Simone Biles, Sasha Farber
Getty Images

Simone Biles brought to tears on ‘Dancing with the Stars’

Leave a comment

The most memorable year of Simone Biles‘ life was not 2016. It was 2000, when she was placed in foster care.

Biles broke into tears when recalling her difficult childhood in a “Dancing with the Stars” video interview for Monday night’s episode.

“My biological mom was suffering from drug and alcohol abuse, and she was in and out of jail,” Biles said. “I never had mom to run to. … I do remember always being hungry and afraid.”

From Biles’ book, “Courage to Soar:”

“Most people might think that at age three I was too young to know what it meant to be placed into foster care, but the truth is I understood everything. When the social worker piled the four of us into her car, I knew exactly what was going on. We were going to live with a new family, and we didn’t know if we’d like it there. I think we were all a little scared, because none of us said a word during the car ride. Yet as clearly as I remember the heavy silence in the backseat of that car, with Ashley holding four-month-old Adria on her lap, the rest of my foster care memories are fuzzy images.”

Biles and three siblings first went to live with her grandfather, Ron, and his wife, Nellie, in March 2000. The two older siblings wanted to return to their mother, and with social workers saying Ron and Nellie had to keep all four children or none at all, the four children all went back to foster care.

Ron and Nellie were finally able to adopt Biles and younger sister Adria when Biles was 6.

“My parents saved me,” Biles said.

OlympicTalk is on Apple News. Favorite us!

MORE: Aly Raisman expects to keep Mihai Brestyan as coach

Mark Spitz takes on Katie Ledecky’s challenge

Getty Images
Leave a comment

Swimmers around the world took on Katie Ledecky‘s milk-glass challenge since it became a social media sensation, including one of the few Americans with more Olympic gold medals.

Mark Spitz, who won seven golds at the 1972 Munich Games, took 10 strokes in an at-home pool while perfectly balancing a glass of what appeared to be water on his head.

“Would’ve been faster with the ‘stache, @markspitzusa, but I still give this 7 out of 7 gold medals,” Ledecky tweeted.

Spitz joined fellow Olympic champions Susie O’Neill of Australia and American Matt Grevers in posting similar videos to what Ledecky first shared Monday.

In Tokyo next year, Ledecky can pass Spitz’s career gold-medal count of nine if she wins all of her expected events — 200m, 400m, 800m and 1500m freestyles and the 4x200m free relay.

Then she would trail one athlete from any country in any sport — Michael Phelps, the 23-time gold medalist who has yet to post video of swimming while balancing a glass on his head.

MORE: Spitz puts Michael Phelps’ career in perspective

OlympicTalk is on Apple News. Favorite us!

Serena Williams, reclusive amid pandemic, returns to tennis eyeing Grand Slam record

Getty Images
Leave a comment

Serena Williams travels with “like 50 masks” and has been a little bit of a recluse since early March and the onset of the coronavirus pandemic.

“I don’t have full lung capacity, so I’m not sure what would happen to me,” Williams said Saturday, two days before the start of the WTA’s Top Seed Open in Lexington, Ky., her first tournament since playing Fed Cup in early February. “I’m sure I’ll be OK, but I don’t want to find out.”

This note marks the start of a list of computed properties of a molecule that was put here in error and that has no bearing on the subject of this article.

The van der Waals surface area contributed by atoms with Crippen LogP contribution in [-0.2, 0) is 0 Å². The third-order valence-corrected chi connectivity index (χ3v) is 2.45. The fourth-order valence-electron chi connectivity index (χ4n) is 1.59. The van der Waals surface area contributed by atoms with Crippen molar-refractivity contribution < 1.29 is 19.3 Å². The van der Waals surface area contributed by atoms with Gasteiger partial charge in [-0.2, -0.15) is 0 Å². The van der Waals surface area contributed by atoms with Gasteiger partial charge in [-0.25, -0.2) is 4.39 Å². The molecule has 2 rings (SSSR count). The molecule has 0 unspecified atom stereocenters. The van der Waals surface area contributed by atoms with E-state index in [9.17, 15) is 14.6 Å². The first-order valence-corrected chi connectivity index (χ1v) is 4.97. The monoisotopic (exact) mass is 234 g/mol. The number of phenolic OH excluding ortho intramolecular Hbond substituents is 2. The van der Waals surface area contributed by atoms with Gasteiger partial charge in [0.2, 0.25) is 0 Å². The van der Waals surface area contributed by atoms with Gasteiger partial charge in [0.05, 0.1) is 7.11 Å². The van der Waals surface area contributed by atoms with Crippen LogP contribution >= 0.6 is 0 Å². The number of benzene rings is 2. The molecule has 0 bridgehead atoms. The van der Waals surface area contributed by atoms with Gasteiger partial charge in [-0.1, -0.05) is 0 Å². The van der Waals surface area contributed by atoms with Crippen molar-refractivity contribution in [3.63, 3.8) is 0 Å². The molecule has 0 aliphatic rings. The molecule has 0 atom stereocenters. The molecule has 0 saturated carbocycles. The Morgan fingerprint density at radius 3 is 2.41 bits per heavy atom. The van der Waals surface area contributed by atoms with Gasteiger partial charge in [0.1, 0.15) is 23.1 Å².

Williams, 38, has a history of blood clots and pulmonary embolisms. She faced life-threatening complications following her Sept. 1, 2017, childbirth that confined her to a bed for six weeks. She said her daily routine was surgery and that she lost count after the first four.

More recently, Williams enjoyed “every part” of the last six months at home in Florida, her longest time grounded since her teens.

“I’ve been a little neurotic, to an extent,” on health and safety, she said. “Everyone in the Serena bubble is really protected.”

Williams is entered to play next week in Lexington and at consecutive tournaments in New York City later this month — the Western & Southern Open and U.S. Open, the latter starting Aug. 31.

Williams is the highest-ranked player in the Lexington field at No. 9. Others include 2017 U.S. Open champion Sloane Stephens, older sister Venus Williams and 16-year-old Coco Gauff.

She has been bidding ever since having daughter Olympia to tie Margaret Court‘s record 24 Grand Slam singles titles, albeit many of Court’s crowns came before the Open Era and, notably at the Australian Open, against small fields lacking the world’s best players. Williams reached the last two Wimbledon and U.S. Open finals, losing all of them.

She showed her seriousness in committing early to this year’s U.S. Open by installing a court at home with the same surface. Three of the top 10 female singles players already said they will skip the U.S. Open due to travel and/or virus concerns, including No. 1 Ash Barty.

“Tennis is naturally a socially distanced sport, so it was kind of easy to go back and just walk on my side of the court and have my hitter walk on his side of the court,” Williams said.

The French Open starts two weeks after the U.S. Open ends. Williams was asked if she will fly to Europe for tournaments this autumn.

“I see myself doing it all, if it happens,” she said.

The Tokyo Olympics are too far away to make plans.

“We’ll have to kind of wait to see what happens in the fall,” she said. “One thing I have learned with this pandemic is don’t plan.”

MORE: Past U.S. Open champions get wild cards

OlympicTalk is on Apple News. Favorite us!